Holding to this principle insures the concept of religious freedom that is the cornerstone of democracy. Opposition to this principle begs the question put forth by Justice O’Connor when she asked, “Those who would renegotiate the boundaries between church and state must therefore answer a difficult question: why would we trade a system that has served us so well for one that has served others so poorly?“ Supreme Court Justice Sandra Day O’Connor on the Ten Commandments ruling, June 27, 2005.
The Separation of Church and State principle is a part of our historical, legal and political/social heritage and preserves and protects our religious liberty.
Which brings us to the current issue of the day. The building of an Islamic Community Center that some people feel is too close to Ground Zero in New York City. People seem to feel offended by this. That it is an affront to those who lost loved ones on 9/11. It has been labeled the Ground Zero Mosque. It isn’t a mosque at all. It’s a community center and the two upper floors are designated as prayer rooms, so I guess that qualifies it as a mosque to some people.
Joe Conasan wrote an excellent piece in which he said,” Nothing tests a president like standing up against a wave of fear and prejudice, even at potentially great cost to his own party and prospects. That is what Lyndon Baines Johnson did when he signed the civil rights acts he knew would forfeit the South to the Republicans for a generation or more.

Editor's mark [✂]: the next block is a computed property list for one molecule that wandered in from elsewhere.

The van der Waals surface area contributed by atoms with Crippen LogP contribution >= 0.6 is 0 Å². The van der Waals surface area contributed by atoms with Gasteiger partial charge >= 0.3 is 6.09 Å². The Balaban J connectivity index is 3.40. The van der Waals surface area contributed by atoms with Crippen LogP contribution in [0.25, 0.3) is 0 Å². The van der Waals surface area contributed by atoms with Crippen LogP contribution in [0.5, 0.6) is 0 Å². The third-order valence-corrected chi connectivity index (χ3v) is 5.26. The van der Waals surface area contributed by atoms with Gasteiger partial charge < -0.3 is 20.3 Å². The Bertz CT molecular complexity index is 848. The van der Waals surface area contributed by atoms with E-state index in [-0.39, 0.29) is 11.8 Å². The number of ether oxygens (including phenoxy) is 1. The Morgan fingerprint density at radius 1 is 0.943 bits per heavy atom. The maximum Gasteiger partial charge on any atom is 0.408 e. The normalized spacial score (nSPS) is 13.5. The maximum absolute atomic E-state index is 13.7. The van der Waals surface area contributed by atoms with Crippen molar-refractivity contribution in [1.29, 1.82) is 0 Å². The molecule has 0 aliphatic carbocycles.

This is proving true as President Obama has come out in support of the building of the center. Obama, the constitutional scholar, sees a clear reading of the 1st Amendment in play here which states, “Congress shall make no law respecting an establishment of religion, or prohibiting the free exercise thereof;”Despite calls for the government to step in and demand that it be built elsewhere, this is strictly forbidden under our constitution, a constitution that our “strict constructionist” conservatives are ignoring at the moment.
Obama has defended the right of American Muslims to build this center. To his credit, he will not cave in to the xenophobia that is at work with this protest. He makes no comment on the wisdom of the site selection, but they certainly have the right to build this center on private property.
Conason goes on by pointing out that “Republican leaders, including top Congressional figures and aspiring presidential candidates, have stigmatized Muslim Americans and their faith in a manner that brings shame on us before the world and alienates our allies in the struggle against extremist violence.”
Washington Post writer, Matt DeLong quoted Newt Gingrich as saying,” Today, former House speaker and possible 2012 GOP presidential candidate Newt Gingrich went with a slightly different Holocaust metaphor when he compared the people behind the proposed mosque, whom he referred to as “radical Islamists,” to “Nazis” during an appearance on Fox News.
“Nazis don’t have the right to put up a sign next to the holocaust museum in Washington,”
Gingrich insisted, speaking of the museum where just a year ago a guard was killed by a white supremacist trying to enter the building with a gun.
“The former congressman and House Speaker, called President Obama and congressional Democrats “secular socialists” who represented “as great a threat to America as Nazi Germany or the Soviet Union once did.”
“There is no reason for us to accept a mosque next to the World Trade Center,” he said. Well…there is that thing called the 1st Amendment Mr. Speaker.
This is the text of what Gingrich said on the Website Renewing American Leadership.“There should be no mosque near Ground Zero in New York so long as there are no churches or synagogues in Saudi Arabia. The time for double standards that allow Islamists to behave aggressively toward us while they demand our weakness and submission is over.”